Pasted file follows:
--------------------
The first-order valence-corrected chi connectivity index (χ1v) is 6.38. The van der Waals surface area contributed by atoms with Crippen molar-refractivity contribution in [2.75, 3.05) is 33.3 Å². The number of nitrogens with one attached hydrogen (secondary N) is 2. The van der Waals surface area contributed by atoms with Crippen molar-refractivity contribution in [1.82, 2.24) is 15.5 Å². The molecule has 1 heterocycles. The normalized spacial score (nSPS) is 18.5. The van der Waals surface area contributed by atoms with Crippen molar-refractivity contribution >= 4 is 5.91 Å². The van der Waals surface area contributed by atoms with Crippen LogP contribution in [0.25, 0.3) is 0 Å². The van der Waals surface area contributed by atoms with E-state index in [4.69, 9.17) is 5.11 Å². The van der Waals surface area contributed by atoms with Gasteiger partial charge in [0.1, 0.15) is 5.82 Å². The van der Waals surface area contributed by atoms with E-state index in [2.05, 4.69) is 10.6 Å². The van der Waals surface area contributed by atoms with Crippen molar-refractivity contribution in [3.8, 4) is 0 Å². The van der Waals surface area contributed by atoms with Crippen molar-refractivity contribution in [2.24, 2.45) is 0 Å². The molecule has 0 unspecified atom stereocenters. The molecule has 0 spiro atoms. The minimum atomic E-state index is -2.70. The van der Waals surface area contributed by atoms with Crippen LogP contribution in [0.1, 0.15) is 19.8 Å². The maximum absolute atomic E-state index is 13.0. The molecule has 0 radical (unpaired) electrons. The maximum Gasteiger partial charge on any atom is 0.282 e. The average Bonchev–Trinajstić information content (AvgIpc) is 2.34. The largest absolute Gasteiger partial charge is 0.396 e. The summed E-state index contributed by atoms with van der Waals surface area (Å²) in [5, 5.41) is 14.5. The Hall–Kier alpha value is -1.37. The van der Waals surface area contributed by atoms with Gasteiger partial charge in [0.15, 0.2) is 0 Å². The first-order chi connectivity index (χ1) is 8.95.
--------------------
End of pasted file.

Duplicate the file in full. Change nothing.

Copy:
The first-order valence-corrected chi connectivity index (χ1v) is 6.38. The van der Waals surface area contributed by atoms with Crippen molar-refractivity contribution in [2.75, 3.05) is 33.3 Å². The number of nitrogens with one attached hydrogen (secondary N) is 2. The van der Waals surface area contributed by atoms with Crippen molar-refractivity contribution in [1.82, 2.24) is 15.5 Å². The molecule has 1 heterocycles. The normalized spacial score (nSPS) is 18.5. The van der Waals surface area contributed by atoms with Crippen molar-refractivity contribution >= 4 is 5.91 Å². The van der Waals surface area contributed by atoms with Crippen LogP contribution in [0.25, 0.3) is 0 Å². The van der Waals surface area contributed by atoms with E-state index in [4.69, 9.17) is 5.11 Å². The van der Waals surface area contributed by atoms with Gasteiger partial charge in [0.1, 0.15) is 5.82 Å². The van der Waals surface area contributed by atoms with E-state index in [2.05, 4.69) is 10.6 Å². The van der Waals surface area contributed by atoms with Crippen molar-refractivity contribution in [3.8, 4) is 0 Å². The van der Waals surface area contributed by atoms with Crippen molar-refractivity contribution in [2.24, 2.45) is 0 Å². The molecule has 0 unspecified atom stereocenters. The molecule has 0 spiro atoms. The minimum atomic E-state index is -2.70. The van der Waals surface area contributed by atoms with Crippen LogP contribution in [0.1, 0.15) is 19.8 Å². The maximum absolute atomic E-state index is 13.0. The molecule has 0 radical (unpaired) electrons. The maximum Gasteiger partial charge on any atom is 0.282 e. The average Bonchev–Trinajstić information content (AvgIpc) is 2.34. The largest absolute Gasteiger partial charge is 0.396 e. The summed E-state index contributed by atoms with van der Waals surface area (Å²) in [5, 5.41) is 14.5. The Hall–Kier alpha value is -1.37. The van der Waals surface area contributed by atoms with Gasteiger partial charge in [0.15, 0.2) is 0 Å². The first-order chi connectivity index (χ1) is 8.95.